Multiple Sclerosis (MS) is a chronic disease of the central nervous system, the etiology of which, although not completely known, involves inflammation and autoimmunity. In the present study we aimed at identifying molecular markers of apoptosis, cellular stress and DNA damage in isolated peripheral blood mononuclear cells (PBMCs) of MS patients. The analysis was carried on 19 relapsing-remitting untreated MS patients and 13 healthy individuals. We investigated the emergency-driven synthesis of poly(ADP-ribose) (PAR), the expression level of the constitutive enzyme poly(ADP-ribose) polymerase-1 (PARP-1) and the DNA damage-induced phosphorylation of histone H2AX. PAR accumulation, PARP-1 and phosphorylated H2AX (γH2AX) were detected by immunofluorescence experiments on PBMCs isolated from 19 patients and 13 healthy volunteers. Our results show for the first time a net increased amount in PAR and γH2AX in MS patients compared to healthy individuals. Patients were further subdivided in three groups, according to the neuroimaging (MRI)-based classification of disease phase. Remarkably, we found a positive correlation between the level of γH2AX and MS aggressiveness. In addition, apoptosis in PBMCs was monitored by flow cytometry of both phosphatidylserine exposure (revealed by Annexin V-FITC labeling) and membrane permeability to propidium iodide. Our observations provide the evidence that the number of apoptotic cells was significantly higher in patients compared to healthy individuals, thus suggesting that apoptosis could affect MS lymphocyte function.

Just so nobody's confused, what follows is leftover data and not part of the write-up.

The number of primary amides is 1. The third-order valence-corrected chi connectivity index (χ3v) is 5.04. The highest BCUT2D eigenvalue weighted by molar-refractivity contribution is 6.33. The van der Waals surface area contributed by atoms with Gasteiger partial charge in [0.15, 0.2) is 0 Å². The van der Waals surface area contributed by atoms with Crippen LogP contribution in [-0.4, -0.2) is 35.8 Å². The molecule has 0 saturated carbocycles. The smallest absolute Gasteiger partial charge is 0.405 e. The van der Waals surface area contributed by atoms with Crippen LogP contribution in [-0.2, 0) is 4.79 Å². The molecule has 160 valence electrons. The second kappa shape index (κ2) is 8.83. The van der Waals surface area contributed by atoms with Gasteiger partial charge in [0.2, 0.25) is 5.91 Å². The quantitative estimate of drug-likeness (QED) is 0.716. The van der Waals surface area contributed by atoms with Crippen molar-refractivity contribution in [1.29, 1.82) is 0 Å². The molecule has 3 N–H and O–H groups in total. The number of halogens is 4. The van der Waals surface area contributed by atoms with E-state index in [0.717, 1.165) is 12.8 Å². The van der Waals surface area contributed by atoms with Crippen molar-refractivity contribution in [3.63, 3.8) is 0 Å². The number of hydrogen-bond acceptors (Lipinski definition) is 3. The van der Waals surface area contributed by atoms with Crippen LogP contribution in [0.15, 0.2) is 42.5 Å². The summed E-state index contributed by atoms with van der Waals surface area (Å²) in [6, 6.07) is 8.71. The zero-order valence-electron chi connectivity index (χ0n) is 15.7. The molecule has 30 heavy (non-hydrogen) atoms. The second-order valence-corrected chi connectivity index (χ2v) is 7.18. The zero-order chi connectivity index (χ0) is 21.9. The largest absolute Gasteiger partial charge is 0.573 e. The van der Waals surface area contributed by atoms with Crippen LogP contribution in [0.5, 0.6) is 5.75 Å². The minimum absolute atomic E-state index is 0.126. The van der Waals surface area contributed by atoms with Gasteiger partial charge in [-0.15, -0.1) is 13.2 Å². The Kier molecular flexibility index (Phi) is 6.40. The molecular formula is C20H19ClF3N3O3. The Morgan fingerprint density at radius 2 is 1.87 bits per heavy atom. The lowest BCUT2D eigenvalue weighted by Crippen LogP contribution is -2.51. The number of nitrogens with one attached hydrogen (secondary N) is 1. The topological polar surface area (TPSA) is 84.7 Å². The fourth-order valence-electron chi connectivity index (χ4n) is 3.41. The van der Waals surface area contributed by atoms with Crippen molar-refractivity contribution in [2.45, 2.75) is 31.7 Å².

ASJC Scopus subject areas
- Agricultural and Biological Sciences(all)
- Biochemistry, Genetics and Molecular Biology(all)